A three pronged demand that UK Government policy makers review issues that hold back the metals recycling industry has come from the British Metals Recycling Association (BMRA).
It said the UK metals recycling industry is crucial to the UKs ability to meet EU Directive targets for packaging recovery, end-of-life vehicles (ELV), batteries and the waste electrical and electronic equipment.
But BMRA director general Lindsay Millington added: Metal recycling is the UKs biggest recycling sector and already makes a major contribution to the economy and the countrys environmental performance. Given the right regulatory framework and political support, we can make an even bigger contribution.
The main areas where BMRA wants change were outlined in its recently launched Agenda for Change. It said: One size fits all regulation and the lack of an industry-focussed strategy are creating barriers to trade and stifling development.
Its Agenda calls for:
reclassification of recovered metals as a secondary raw material, not waste, which could be achieved through the new European Waste Framework going through the European Parliament;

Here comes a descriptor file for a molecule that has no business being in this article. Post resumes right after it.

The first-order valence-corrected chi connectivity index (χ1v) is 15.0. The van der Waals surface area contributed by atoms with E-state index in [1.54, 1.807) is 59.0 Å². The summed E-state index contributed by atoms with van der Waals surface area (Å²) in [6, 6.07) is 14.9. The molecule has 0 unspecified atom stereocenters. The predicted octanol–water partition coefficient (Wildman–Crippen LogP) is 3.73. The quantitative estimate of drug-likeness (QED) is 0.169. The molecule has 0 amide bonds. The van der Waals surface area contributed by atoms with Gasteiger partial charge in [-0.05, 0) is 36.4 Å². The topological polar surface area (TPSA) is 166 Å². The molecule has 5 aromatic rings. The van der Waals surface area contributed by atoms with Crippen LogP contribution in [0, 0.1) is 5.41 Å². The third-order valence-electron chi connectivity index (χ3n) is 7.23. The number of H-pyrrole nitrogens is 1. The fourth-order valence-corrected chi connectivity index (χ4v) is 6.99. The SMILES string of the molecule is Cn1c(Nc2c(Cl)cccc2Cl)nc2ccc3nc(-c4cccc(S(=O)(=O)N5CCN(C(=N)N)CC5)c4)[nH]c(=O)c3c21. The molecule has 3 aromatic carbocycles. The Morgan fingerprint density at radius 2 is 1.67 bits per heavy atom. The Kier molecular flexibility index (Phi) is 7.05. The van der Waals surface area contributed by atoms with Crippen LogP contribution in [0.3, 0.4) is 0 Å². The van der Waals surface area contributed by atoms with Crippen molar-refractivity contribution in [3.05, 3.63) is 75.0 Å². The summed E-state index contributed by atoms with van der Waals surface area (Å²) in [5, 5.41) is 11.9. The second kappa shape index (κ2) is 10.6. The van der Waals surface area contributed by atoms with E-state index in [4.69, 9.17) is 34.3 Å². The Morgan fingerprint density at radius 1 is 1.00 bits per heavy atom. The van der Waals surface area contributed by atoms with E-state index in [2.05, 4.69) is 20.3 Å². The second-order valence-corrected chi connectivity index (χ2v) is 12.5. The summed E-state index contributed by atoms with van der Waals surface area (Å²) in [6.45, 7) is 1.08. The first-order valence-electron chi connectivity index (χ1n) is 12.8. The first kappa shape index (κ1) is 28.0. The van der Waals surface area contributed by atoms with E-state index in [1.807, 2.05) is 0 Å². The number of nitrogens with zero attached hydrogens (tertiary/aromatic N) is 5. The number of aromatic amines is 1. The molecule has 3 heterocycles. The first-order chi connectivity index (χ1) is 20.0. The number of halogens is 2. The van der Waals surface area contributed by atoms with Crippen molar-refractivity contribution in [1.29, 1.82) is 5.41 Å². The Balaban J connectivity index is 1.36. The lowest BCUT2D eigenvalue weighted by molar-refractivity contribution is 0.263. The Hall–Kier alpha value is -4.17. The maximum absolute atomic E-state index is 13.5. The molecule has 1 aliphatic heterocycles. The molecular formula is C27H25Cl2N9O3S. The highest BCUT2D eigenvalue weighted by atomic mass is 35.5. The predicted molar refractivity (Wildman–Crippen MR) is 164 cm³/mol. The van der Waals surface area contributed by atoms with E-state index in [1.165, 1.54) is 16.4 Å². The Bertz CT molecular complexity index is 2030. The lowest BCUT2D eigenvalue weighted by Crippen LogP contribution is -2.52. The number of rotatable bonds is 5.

a full review of regulation affecting the industry, leading to streamlining and sector specific guidance;
the setting up of a Recycling Task Force bringing together Government and industry to develop a strategy to meet future European targets.
According to the BMRA reclassification is urgent if the UK is to sustain and grow its global market position. But, it added, in the meantime the Waste Shipment Regulations must not be allowed to block legitimate trade.
The organisation also expressed concern about the new Environmental Permitting Programme and the Department for Environment, Food and Rural Affairs exemptions review which it said could add to the regulation burden for metal recyclers. It also renewed its call for illegal operators to be stamped out.
Commenting on the Recycling Task Force Millington added: We urgently need a task force to work with the Government and industry to develop UK infrastructure to meet future European requirements.